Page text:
By Marc Goodman
By Marc Goodman, Chair for Policy, Law and Ethics at Singularity University and Founder of the Future Crimes Institute.
The Committee on Foreign Investment in the United States recently approved the sale of Complete Genomics, based in Mountain View, California to China-based BGI (formerly known as the Beijing Genomics Institute). Some decried the committee's investigation as the overarching meddling of government in business affairs while others hailed the committee's efforts as an important measure necessary to protect national security. In fact, both sides were right.
Attempts to regulate or restrict the export of American biotechnology are likely to backfire and hurt American competitiveness. We've seen this pattern before. Efforts by the US government to ban the export of encryption technologies during the 1990's did little to prevent their use around the world. In fact, just the opposite occurred, it spawned the development of foreign firms in the encryption space and the launch of competing products. In 2001, President George W. Bush banned federal funding for stem cell research, delaying important and potentially life-saving research into illnesses ranging from cancer to Parkinson's disease. The result: the US fell behind in this area and some of our best scientists went overseas to continue their research unfettered by American political affairs. Regulating dynamic, fast-changing technologies is difficult.
This said, newly emerging technologies ranging from robotics to nanotechnology do raise significant national security concerns, as do the advances in genetics and synthetic biology. Were we to ignore these concerns, we would do so at our own peril. Whether or not we realize it, we are at the dawn of a new information revolution. This time however, the information stored and processed won't be with 1′s and 0′s on silicon chips, but rather encoded in the operating system of life itself: DNA. Genetic engineering and synthetic biology empowers people to alter the molecular mechanisms of cells and viruses, agents that can replicate and spread, potentially beyond human control. This shouldn't just be a national security concern. It should be a global security concern.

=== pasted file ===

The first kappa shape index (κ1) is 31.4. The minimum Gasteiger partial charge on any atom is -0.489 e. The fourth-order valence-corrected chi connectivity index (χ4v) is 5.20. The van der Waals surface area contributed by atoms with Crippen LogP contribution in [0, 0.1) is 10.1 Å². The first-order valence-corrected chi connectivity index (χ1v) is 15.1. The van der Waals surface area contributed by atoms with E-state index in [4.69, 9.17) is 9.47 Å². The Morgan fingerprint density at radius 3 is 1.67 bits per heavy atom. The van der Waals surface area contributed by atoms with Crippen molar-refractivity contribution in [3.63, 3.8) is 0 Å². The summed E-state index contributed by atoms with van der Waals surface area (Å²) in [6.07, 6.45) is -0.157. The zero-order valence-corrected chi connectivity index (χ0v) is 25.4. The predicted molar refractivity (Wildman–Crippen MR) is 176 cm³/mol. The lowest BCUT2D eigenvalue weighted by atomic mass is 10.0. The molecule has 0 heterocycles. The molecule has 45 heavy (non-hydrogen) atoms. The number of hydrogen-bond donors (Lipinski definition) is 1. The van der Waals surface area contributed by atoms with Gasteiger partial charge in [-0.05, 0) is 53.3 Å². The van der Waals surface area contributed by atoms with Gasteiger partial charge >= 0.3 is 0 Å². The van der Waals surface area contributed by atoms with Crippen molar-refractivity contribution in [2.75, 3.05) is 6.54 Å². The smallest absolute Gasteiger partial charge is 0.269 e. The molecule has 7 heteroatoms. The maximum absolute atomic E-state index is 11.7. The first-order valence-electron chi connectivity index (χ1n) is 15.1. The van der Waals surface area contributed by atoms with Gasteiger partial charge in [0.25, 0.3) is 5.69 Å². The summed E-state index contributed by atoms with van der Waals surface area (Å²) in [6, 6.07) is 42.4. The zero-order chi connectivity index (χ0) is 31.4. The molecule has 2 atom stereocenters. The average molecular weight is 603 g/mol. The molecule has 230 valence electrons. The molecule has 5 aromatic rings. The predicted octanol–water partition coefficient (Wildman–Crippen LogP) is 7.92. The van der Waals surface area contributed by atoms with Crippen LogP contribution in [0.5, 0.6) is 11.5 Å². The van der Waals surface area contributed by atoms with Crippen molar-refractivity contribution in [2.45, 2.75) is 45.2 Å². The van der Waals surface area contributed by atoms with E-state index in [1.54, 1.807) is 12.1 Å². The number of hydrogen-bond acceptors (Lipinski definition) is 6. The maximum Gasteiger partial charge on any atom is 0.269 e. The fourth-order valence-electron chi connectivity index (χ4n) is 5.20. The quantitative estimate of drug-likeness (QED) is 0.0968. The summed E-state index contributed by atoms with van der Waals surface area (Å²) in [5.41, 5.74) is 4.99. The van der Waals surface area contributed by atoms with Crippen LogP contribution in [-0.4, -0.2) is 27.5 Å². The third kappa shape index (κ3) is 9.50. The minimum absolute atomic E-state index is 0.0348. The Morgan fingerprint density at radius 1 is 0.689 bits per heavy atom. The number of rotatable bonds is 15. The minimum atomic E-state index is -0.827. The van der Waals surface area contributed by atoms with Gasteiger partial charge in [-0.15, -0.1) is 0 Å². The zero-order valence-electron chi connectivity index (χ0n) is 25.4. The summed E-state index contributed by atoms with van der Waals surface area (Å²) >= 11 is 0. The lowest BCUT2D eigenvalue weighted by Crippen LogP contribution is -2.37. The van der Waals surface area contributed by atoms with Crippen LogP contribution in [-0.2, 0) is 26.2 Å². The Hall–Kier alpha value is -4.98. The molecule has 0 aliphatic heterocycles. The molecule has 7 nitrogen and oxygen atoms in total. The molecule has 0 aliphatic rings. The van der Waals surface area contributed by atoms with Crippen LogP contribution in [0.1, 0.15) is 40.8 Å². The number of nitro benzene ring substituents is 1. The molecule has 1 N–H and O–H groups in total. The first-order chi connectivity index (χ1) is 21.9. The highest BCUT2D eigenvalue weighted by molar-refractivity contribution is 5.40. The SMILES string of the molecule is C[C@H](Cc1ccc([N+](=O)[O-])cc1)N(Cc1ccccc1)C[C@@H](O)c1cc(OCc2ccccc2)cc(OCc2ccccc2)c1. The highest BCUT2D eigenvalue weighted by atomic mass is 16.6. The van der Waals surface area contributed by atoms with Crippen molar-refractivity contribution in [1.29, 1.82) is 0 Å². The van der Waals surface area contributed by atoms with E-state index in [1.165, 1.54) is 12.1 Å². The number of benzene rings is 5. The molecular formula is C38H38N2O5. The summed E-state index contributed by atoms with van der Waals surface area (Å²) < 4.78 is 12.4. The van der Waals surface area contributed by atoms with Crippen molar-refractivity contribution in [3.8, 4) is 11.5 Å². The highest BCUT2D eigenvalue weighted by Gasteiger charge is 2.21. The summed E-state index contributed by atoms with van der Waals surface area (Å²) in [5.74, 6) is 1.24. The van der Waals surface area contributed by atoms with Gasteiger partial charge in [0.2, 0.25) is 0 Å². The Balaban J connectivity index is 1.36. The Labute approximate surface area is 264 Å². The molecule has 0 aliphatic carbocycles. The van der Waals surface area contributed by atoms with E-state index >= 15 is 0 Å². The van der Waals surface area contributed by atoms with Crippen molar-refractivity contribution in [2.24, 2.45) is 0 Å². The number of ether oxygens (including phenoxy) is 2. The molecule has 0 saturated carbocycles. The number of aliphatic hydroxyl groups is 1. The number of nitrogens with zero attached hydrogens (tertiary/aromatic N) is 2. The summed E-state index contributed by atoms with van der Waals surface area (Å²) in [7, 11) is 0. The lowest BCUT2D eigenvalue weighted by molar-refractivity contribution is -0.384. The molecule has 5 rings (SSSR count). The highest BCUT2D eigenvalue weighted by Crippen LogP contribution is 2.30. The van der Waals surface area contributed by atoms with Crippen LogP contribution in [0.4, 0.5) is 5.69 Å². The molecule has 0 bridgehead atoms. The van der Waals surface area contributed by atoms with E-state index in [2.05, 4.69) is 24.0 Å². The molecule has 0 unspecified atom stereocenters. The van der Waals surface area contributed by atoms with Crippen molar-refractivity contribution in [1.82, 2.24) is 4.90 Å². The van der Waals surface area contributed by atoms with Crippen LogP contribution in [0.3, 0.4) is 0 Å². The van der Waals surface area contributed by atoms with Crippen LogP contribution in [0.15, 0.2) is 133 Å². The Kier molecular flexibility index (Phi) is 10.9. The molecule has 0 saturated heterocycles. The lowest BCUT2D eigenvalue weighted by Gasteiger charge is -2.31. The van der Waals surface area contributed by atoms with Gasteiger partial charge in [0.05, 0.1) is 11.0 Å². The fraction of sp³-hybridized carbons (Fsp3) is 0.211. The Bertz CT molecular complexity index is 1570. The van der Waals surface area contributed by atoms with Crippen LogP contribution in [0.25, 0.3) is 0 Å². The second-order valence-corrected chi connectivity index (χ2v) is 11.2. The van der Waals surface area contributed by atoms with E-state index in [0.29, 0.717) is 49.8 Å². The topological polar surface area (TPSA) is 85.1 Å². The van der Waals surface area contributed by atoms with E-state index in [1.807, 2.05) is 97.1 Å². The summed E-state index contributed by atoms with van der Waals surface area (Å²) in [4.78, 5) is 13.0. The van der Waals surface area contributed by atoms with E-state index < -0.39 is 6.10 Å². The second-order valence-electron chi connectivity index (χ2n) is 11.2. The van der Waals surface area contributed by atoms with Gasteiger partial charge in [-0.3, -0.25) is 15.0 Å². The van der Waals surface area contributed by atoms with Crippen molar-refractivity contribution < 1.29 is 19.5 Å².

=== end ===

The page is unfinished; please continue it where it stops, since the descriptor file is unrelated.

Though we are in the earliest days of developing the emerging field of synthetic biology, in the coming years, it promises to have massive impact on everything from business to medicine and energy to warfare. The Chinese government and BGI clearly understand this and are pouring tremendous resources into research and development of these biotechnologies. That US Representative Frank R. Wolf, Republican of Virginia, was the only member of Congress known to have publicly expressed concern about BGI's purchase of Complete Genomics is not just startling. It is also emblematic of how far the rest of Congress is from understanding how quickly the biotech revolution will be upon us and how dramatically it will impact all facets of our world.
For America to remain competitive, the appropriate public policy response is to ban neither research nor international trade, but rather to invest heavily in both. The United States government, through its public funding of DARPA, was responsible for the creation of the Internet and our nation reaped untold wealth as the progenitor of the information revolution. Yet the economic gains realized from the Internet may be dwarfed by coming boom in genetics and biotechnology. What role the United States will play in that brave new world is yet unanswered. In the meantime, it is worth studying the progress being undertaken by other nations, including China, and by companies such as BGI, not as a means of inhibiting their scientific progress, but as a catalyst for driving our own.
This material published courtesy of Singularity University.